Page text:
Partly because I'm concerned I don't know enough about certain subjects (all of them really) and partly because it just seems like a fun idea, I'm going to theme my quizzes for a while. I've picked 100 (arbitrarily chosen) subjects and I'm going to write 20 questions on each. Starting with this one on Meteorology and Weather:
1. Named after the French mathematician and scientist who described it in 1835, what name is given to the apparent deflection of objects moving in a straight line caused by the Earth’s rotation, that is responsible for the direction of the rotation of large hurricanes?
2. During the Vietnam War, Operation Popeye was an American military project that aimed to extend the Monsoon Season over the Ho Chi Minh Trail by seeding the clouds above northern Vietnam with which chemical compound?
3. The hottest air temperature ever recorded was 57.7°C (135.9°F) on the 13th September 1922 in which city in northern Libya?
4. In meteorology, what name is given to the law that states that convergence into a given column of air must be balanced by an equal divergence from that same column of air?
5. The Peru Current is a cold, low salinity ocean current that extends along the West Coast of South America from Northern Peru to the southern tip of Chile. By what name is it better known?
6. Who was the Norwegian meteorologist, considered one of the founders of modern weather forecasting, who founded the Bergen Geophysical Institute in 1917 and wrote there the hugely influential book ‘On the Dynamics of the Circular Vortex with Applications to the Atmosphere and to Atmospheric cows and Wave Motion’?
7. The MJO is an equatorial travelling pattern of anomalous rainfall, observed primarily in the Indian and Pacific Oceans, that is the subject of large-scale on-going study as it is, as yet, not well understood. For what do the letters MJO stand?
8. Often occurring in deserts and other places of flat terrain it is a rotating updraft, that can range in size from half a meter across to over ten meters wide and over one thousand meters high. Navajo Indians refer to one as a chindi (or ghost). In Australia one is called a willy willy. In Egypt it is known as a Fasset El 'Afreet (or ghost’s wind) and in Kenya it is sometimes known as a ngoma cia aka (or woman’s demon). How is this weather phenomenon usually referred to in English?
9. What name is given to the instrument that is used to measure the drop size and velocity of hydrometeors, thus enabling it to distinguish between different types of precipitation such as rain and hail?
10. The Mistral and Bora are famous examples of which kind of (usually cold) wind, its name deriving from the Greek for ‘going downhill’, that blows down an incline such as a mountain or a glacier?
11. Introduced by scientists at the University of Chicago in 1971, what is measured on the Fujita Scale?
12. Coined by the MIT scientist Kerry Emanuel in 1996, what name is given to a hypothetical tropical cyclone, with wind speeds of over 500 kilometres an hour and an enormous lifespan, that could form if ocean temperatures reached around 50° Celsius as a result of global warming, asteroid impact or a large volcanic eruption?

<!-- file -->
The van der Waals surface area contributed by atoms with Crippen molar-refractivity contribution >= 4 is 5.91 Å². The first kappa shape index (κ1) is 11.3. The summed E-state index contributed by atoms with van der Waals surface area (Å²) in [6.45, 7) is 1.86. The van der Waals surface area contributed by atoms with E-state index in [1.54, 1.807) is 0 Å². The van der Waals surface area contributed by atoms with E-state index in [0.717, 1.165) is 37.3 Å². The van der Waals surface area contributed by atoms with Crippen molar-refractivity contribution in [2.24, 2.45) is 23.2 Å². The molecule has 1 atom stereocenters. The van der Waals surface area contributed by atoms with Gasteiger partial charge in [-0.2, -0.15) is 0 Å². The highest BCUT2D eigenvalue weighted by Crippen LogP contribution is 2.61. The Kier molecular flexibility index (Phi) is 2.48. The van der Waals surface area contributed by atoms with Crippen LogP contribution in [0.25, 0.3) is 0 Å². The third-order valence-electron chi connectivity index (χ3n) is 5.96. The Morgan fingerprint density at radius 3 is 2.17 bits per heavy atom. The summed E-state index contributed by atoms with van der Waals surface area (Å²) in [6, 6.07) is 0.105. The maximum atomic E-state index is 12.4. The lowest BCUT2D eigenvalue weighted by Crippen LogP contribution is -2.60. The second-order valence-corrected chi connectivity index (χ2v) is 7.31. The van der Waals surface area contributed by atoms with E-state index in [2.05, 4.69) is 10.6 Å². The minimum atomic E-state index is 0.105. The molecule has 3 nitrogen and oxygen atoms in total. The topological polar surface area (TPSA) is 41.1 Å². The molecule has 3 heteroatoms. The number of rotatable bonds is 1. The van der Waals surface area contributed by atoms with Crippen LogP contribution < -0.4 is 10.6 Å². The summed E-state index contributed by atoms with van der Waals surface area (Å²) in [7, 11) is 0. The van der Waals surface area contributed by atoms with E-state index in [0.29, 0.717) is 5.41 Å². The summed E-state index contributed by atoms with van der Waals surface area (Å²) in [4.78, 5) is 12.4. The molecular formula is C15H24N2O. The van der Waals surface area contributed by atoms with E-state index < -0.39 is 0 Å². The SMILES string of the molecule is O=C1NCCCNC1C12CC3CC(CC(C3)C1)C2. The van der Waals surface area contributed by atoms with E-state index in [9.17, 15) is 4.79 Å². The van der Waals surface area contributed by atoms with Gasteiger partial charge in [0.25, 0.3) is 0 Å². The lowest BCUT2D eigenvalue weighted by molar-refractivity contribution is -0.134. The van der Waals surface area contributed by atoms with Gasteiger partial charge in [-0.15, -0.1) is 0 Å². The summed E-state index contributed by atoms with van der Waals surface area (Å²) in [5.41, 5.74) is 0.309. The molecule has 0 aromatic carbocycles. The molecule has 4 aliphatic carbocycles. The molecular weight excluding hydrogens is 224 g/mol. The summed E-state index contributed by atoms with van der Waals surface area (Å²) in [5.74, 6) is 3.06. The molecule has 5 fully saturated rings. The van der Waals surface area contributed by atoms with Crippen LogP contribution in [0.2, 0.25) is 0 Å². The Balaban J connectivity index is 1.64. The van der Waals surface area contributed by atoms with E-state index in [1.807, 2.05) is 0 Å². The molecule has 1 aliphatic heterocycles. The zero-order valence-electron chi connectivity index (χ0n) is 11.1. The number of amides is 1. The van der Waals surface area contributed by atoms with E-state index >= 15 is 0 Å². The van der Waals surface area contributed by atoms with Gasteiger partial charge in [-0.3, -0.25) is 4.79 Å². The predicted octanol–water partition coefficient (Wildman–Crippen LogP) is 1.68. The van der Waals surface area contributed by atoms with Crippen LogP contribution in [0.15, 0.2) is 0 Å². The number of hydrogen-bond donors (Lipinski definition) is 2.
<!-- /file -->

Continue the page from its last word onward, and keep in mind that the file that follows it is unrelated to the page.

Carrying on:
13. Named after the archipelago in the Arctic Ocean where it was first described by Gerrit de Veer, a member of Willem Barents' expedition into the polar region, what name is given to the polar mirage, caused by the refraction of sunlight between atmospheric thermoclines, that gives the effect that the Sun is rising earlier than it actually should?
14. Once thought simply to be a product of folklore, Lluvia de Peces or Rain of Fish is an annual phenomenon, in which hundreds of living freshwater fish are found on land after heavy rainfall, taking place between May and June in which country? It is thought that the fish do not ‘rain’ but, instead, are ‘washed up’ from subterranean rivers by the heavy rainfall, giving the impression that they have come down in the rain.
15. The first recorded theory for the existence of what is attributed to the Greek philosopher Aristotle who believed that it was caused by the collision of clouds?
16. Named for its scent, what do we call the reddish-pink snow, caused by the presence of Chlamydomonas nivalis, a species of algae, that is common during the summer in alpine and coastal polar regions?
17. What is the name of the current chief executive of the Met Office who replaced Mark Hutchinson earlier this year?
18. Also known as a fire cloud, what scientific name is given to the dense cumuliform cloud that is produced by the intense heating of the air from the surface, most commonly induced by forest fires but most easily recognizable as the cloud formed above a volcano during an eruption?
19. Elaborated on by his student Kamāl al-Dīn al-Fārisī, the Persian astronomer Qutb al-Din al-Shirazi, author of the ‘Pearly Crown’, is generally held to be the first scientist to give a correct explanation for the formation of which meteorological phenomenon?
20. The warmest temperature ever recording during snowfall was 8.3 °C (47 °F) at which American airport?
1. CORIOLIS EFFECT
2. SILVER IODIDE
3. AL ‘AZIZIYAH
4. DINE’S COMPENSATION
5. HUMBOLDT CURRENT
6. VILHELM BJERKNES
7. MADDEN-JULIAN OSCILLATION
8. DUST DEVIL
10. KATABATIC WIND
11. TORNADO INTENSITY
13. NOVAYA ZEMLYA EFFECT
16. WATERMELON SNOW
17. JOHN HIRST
20. LA GUARDIA